An anti-aircraft gun struck the side of the bomber and it jolted sideways. Some of the crew screamed – the explosion seared them.
From the view of another bomber, I suppose it could have happened like the flash of an anti-aircraft gun, but it’s different when death is there reaching out to you. For a moment, I felt his cold hand on my chest and I went blind. I felt as if I was being lifted out of my body, but my hands grasped the joystick relentlessly. One of the surviving men crawled up to the cockpit and grabbed my sleeve, but by then I was already gone – a half-dead idiot sitting there with his reddened eyes wide, sweat pouring down his forehead.
The drone of the bomber dropped its pitch as it veered downward. All but the two of us, the man holding onto my sleeve and I, had parachuted out. I still, to this day, don’t know why that man stayed with me and proceeded to pull my parachute for me. He was a right idiot, he was.
To conclude so grandly, our parachutes lifted us into the sky. By then, some part of me must have awakened, death must have let go of me, because I distinctly remember the few moments of consciousness I had before I was out and back into limbo again. We floated along towards the flaming ground, surrounded by red rain.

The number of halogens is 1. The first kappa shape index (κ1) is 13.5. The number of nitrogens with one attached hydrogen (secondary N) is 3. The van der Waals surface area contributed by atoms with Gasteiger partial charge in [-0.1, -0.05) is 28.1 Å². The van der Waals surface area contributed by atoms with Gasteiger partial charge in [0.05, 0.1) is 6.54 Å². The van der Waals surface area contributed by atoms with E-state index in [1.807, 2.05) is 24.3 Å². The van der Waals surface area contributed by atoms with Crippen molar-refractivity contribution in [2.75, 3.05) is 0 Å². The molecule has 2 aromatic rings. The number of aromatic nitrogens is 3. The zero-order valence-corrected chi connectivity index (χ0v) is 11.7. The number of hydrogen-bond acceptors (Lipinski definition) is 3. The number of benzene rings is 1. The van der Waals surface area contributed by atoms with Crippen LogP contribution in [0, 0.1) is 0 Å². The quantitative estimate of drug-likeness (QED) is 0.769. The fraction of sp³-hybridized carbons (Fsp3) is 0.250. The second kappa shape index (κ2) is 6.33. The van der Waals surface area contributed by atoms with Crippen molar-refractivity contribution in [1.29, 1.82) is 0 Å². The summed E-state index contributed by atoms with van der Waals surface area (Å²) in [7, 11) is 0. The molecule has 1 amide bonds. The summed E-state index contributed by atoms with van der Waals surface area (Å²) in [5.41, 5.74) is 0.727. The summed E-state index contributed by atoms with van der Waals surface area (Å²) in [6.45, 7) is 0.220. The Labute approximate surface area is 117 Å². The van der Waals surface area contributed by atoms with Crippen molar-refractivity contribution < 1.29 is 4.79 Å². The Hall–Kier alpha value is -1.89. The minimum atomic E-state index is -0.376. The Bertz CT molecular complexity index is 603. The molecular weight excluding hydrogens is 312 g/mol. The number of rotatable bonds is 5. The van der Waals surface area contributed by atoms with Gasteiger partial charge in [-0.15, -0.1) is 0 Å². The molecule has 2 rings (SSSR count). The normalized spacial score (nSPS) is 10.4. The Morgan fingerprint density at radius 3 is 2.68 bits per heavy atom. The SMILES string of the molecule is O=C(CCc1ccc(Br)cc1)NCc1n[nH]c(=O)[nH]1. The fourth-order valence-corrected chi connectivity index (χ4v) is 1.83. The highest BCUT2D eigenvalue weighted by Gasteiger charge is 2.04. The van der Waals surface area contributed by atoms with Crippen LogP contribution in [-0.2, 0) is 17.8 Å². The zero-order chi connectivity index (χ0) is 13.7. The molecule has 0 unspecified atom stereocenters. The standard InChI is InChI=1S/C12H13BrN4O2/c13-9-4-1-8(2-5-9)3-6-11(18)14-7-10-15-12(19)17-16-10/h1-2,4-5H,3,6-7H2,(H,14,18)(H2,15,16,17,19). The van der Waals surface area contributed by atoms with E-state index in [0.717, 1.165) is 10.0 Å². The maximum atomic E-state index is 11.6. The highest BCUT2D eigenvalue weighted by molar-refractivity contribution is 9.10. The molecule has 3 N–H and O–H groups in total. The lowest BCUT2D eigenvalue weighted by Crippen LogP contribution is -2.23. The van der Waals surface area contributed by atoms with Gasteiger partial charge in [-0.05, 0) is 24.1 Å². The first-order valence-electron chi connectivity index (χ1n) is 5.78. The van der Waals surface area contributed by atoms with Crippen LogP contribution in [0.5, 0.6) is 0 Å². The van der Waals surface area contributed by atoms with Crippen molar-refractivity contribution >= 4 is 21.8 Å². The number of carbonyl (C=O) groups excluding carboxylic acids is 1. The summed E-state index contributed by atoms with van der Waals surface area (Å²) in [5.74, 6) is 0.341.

Then, darkness cloaked me once more.
Our bomber was the only one to go down that night.
I wish so much that my story could end there, that I floated down to the ground and was taken back to England, but what happened after that is something I will never be able to put into words. Not if you gave me all the blank pages and nighttime awakenings in the world.
It may be destined to be forever untold.
I wish I had the strength to tell you, but I’m not sure it will ever come. But please, Aiden, don’t forsake me for what I can’t tell you. Therapists are supposed to get you talking, but this…
This life I’m trying to live is so full of promises.
You keep telling me that things will get better, that the city will be reconstructed, but I’m so deep in the rubble, Aiden, and all I want is to forget how it all happened.